In 307 BC, Glaukias invaded Epirus and put Pyrrhus on the throne. Pyrrhus was only eleven years old, so his guardians ruled in his stead until he came of age. When he was seventeen he travelled to the court of Glaukias in Illyria to attend the wedding of one of Glaukias' sons. While he was in Illyria the Molossians rose in rebellion, drove out Pyrrhus' supporters, and returned Neoptolemus to the throne. This time Glaukias was unable to help him.
The Battle of IpsusEdit
In 302 BC, Demetrius took his army to Asia Minor to support his father Antigonus Monophthalmus. Pyrrhus impressed Antigonus for he is reputed to have said that Pyrrhus would become the greatest general of his time, if he lived long enough.
Antigonus had grown too powerful and the other successors, Seleucus, Lysimachus, Ptolemy and Cassander, had united against him. Lysimachus and Seleucus, reinforced by two of Cassander's armies, had concentrated their forces in Asia Minor and marched on Antigonus. Both armies met at Ipsus in Phrygia. The Battle of Ipsus was the largest and most important battle of the Wars of the Successors. Pyrrhus probably fought with Demetrius on the right wing, a place of honour, and made a brilliant display of valour among the combatants. Unfortunately for Antigonus, he lost both the battle and his life. Demetrius, victorious on his wing, managed to escape with 9,000 men. Pyrrhus, still with Demetrius, continued to serve his brother-in-law who started rebuilding his father's empire.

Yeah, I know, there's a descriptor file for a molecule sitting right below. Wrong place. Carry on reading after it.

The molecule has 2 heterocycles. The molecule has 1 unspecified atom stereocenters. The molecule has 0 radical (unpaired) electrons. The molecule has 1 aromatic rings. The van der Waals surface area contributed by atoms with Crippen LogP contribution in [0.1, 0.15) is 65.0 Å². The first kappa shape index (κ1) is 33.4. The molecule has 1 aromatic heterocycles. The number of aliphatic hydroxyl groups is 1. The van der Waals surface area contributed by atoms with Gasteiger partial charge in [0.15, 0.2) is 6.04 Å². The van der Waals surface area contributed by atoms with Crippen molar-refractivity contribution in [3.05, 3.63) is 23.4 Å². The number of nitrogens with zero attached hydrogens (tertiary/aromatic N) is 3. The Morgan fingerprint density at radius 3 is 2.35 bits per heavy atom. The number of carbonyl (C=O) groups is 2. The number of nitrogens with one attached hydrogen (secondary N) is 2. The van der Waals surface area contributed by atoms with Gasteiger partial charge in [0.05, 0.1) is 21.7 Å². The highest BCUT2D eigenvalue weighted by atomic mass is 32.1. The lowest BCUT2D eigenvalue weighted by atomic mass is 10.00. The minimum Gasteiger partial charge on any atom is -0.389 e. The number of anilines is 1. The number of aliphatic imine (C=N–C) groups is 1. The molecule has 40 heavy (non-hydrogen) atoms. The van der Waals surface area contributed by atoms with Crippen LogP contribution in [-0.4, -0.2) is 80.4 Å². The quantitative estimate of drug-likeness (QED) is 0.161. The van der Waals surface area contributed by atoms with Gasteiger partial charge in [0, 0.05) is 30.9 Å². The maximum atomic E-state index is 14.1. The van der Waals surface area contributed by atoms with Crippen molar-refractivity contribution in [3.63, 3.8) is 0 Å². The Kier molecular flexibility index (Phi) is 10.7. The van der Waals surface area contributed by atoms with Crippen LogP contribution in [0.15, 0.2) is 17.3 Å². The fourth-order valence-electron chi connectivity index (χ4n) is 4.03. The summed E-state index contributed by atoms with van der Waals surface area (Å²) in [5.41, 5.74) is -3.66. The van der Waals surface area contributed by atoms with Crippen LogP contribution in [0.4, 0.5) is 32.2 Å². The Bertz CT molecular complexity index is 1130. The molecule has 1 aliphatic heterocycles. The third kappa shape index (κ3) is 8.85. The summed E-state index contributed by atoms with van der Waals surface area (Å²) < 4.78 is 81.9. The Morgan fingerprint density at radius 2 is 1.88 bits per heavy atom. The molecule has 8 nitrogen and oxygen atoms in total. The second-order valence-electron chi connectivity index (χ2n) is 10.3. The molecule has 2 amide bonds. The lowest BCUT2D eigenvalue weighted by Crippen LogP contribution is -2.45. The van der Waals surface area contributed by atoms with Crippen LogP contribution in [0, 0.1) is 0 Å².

In 298 BC, Pyrrhus was taken hostage to Alexandria, under the terms of a peace treaty made between Demetrius and Ptolemy I Soter. There, he married Ptolemy I's stepdaughter Antigone (a daughter of Berenice I of Egypt from her first husband Philip—respectively, Ptolemy I's wife and a Macedonian noble). In 297 BC, Cassander died and Ptolemy, always looking for allies, decided to help restore Pyrrhus to his kingdom. He provided Pyrrhus with men and funds and sent him back to Epirus.
Pyrrhus returned to Epirus at the head of an army, but not willing to fight a civil war he agreed to rule Epirus together with Neoptolemus. Soon both kings started to plot against one another. Pyrrhus was informed of a plot against his life and decided to strike first. He invited his fellow king to a dinner and had him murdered. The act does not appear to be unpopular as Epirus' nobility seem to have been devoted to him.
In 295 BC, Pyrrhus transferred the capital of his kingdom to Ambracia. In 292 BC, he went to war against his former ally and brother-in-law Demetrius, he invaded Thessaly while Demetrius was besieging Thebes. Demetrius responded immediately, he left the siege to his son Antigonus Gonatas and marched back north at the head of a large army. Pyrrhus, outnumbered, withdrew to Epirus.